Monkeypox is a disease caused by a virus found in monkeys and other animals such as rats, mice and rabbits. People get monkeypox from an animal with the virus if they are bitten or if they touch the animal’s body fluid or blood. The disease can also spread from person to person through respiratory droplets produced from sneezing or coughing. There is no specific treatment for monkeypox but there is a vaccine available that lowers the risk of getting the disease. http://www.cdc.gov/poxvirus/monkeypox/

Orf virus

Orf virus is a member of the parapoxvirus genus in the Poxvirus family. The virus primarily causes an infection in sheep and goats, although it can be transmitted to people. Humans that are infected typically develop ulcerative lesions or nodules on their hands. Infection with orf virus occurs throughout the world, wherever small ruminants exist.

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Plague
Plague is a disease that affects humans and other mammals. It is caused by the bacterium, Yersinia pestis. Humans usually get plague after being bitten by a rodent flea that is carrying the plague bacterium or by handling an animal infected with plague. Fifteen people have been infected with bubonic plague so far this year in the United States. Learn more
Plesiomonas shigelloides
Plesiomonas shigelloides is a Gram-negative rod that causes progressive ulcerative stomatitis in snakes (“mouth-rot disease”). It may cause gastroenteritis in humans. A case of acute gastroenteritis has been reported from a zoo animal keeper infected after handling a sick boa constrictor. These organisms can also be found in fish tanks. Diagnosis is made by stool culture. In humans treatment is available. http://www.cdc.gov/mmwr/preview/mmwrhtml/00001460.htm
Psittacosis

Psittacosis is an infection of birds caused by the bacterium Chlamydophila (formerly called Chlamydia) psittaci. Infections in birds are important as they represent a biological hazard to human health, as well as economic loss to the poultry industry and the pet bird retail trade. Birds can carry the organism without any signs of disease, or they can become mildly to severely ill. Birds can transmit C. psittaci to humans; the resulting infection is also known as psittacosis or ornithosis. Learn more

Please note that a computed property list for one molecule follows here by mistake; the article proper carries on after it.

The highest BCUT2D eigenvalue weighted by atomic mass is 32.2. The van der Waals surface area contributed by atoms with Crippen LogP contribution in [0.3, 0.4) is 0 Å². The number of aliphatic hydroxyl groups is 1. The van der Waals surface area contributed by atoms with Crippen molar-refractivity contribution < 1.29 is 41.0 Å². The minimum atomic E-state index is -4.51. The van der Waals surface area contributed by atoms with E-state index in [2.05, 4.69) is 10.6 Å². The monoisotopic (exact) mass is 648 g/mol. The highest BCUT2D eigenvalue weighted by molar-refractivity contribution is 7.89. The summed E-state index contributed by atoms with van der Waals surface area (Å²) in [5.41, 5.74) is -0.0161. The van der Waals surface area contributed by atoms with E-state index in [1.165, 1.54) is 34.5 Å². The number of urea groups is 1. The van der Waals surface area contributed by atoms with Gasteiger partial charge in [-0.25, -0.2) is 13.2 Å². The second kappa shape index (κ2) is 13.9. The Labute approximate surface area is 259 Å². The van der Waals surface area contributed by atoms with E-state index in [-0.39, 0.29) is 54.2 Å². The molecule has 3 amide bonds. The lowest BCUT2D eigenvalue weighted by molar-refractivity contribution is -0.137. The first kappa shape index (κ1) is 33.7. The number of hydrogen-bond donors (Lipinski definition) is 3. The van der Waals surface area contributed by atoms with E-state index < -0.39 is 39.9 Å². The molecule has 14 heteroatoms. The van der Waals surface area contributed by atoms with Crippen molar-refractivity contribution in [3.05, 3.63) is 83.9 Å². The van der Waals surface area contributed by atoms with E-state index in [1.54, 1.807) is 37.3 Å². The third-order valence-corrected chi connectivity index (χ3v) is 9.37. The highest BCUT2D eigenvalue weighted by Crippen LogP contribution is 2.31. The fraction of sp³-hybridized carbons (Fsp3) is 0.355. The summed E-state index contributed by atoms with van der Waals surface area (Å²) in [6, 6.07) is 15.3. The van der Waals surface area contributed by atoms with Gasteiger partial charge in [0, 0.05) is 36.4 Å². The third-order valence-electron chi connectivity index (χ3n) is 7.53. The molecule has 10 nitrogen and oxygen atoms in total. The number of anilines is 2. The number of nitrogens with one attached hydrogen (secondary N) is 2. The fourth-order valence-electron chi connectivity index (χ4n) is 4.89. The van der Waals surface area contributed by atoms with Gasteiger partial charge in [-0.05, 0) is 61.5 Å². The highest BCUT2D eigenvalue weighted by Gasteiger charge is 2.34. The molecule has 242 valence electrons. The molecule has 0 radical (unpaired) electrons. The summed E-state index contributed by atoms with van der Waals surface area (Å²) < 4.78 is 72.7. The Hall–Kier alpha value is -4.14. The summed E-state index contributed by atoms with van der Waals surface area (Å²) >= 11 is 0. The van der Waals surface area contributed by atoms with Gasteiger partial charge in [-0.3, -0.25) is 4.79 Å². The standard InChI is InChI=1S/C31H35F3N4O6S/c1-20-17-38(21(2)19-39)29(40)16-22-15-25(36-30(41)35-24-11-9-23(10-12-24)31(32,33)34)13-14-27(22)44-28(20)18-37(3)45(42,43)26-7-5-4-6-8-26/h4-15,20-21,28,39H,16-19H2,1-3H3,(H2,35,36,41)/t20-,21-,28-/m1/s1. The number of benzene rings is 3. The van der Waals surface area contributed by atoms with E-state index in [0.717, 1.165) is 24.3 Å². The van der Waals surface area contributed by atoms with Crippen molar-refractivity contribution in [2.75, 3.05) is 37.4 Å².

Q fever

Q fever is a disease caused by a type of bacterium named Coxiella burnetii. It is primarily a disease of cattle, sheep, and goats although other livestock and pets can also get Q Fever. The disease in people ranges from asymptomatic to severe. Most animals have no symptoms but infection may cause abortion in sheep and goats. Infection in people occurs by inhaling dust contaminated with dried placental material, birth fluids, as well as urine and feces from infected animals. The risk of infection is greatest close to the source of bacteria, but there have been cases of infection even several miles away. Accidentally inhaling contaminated milk is a less common way of getting infected. http://www.cdc.gov/qfever/

Rat bite fever

Rat bite fever is a bacterial disease caused by Streptobacillus moniliformis or Spirillum minus. The bacteria are carried by rats and are part of the normal flora of their mouth and nose. People can get infected through bites or scratches by rats. Up to 10% of rat bites may result in rat bite fever. Other animals such as mice, gerbils, squirrels, cats and dogs can also get infected and may or may not get sick with rat bite fever, and can spread it. Persons who handle rats as part of their work or children who live in rat infested areas are at higher risk of this disease. http://www.cdc.gov/rat-bite-fever/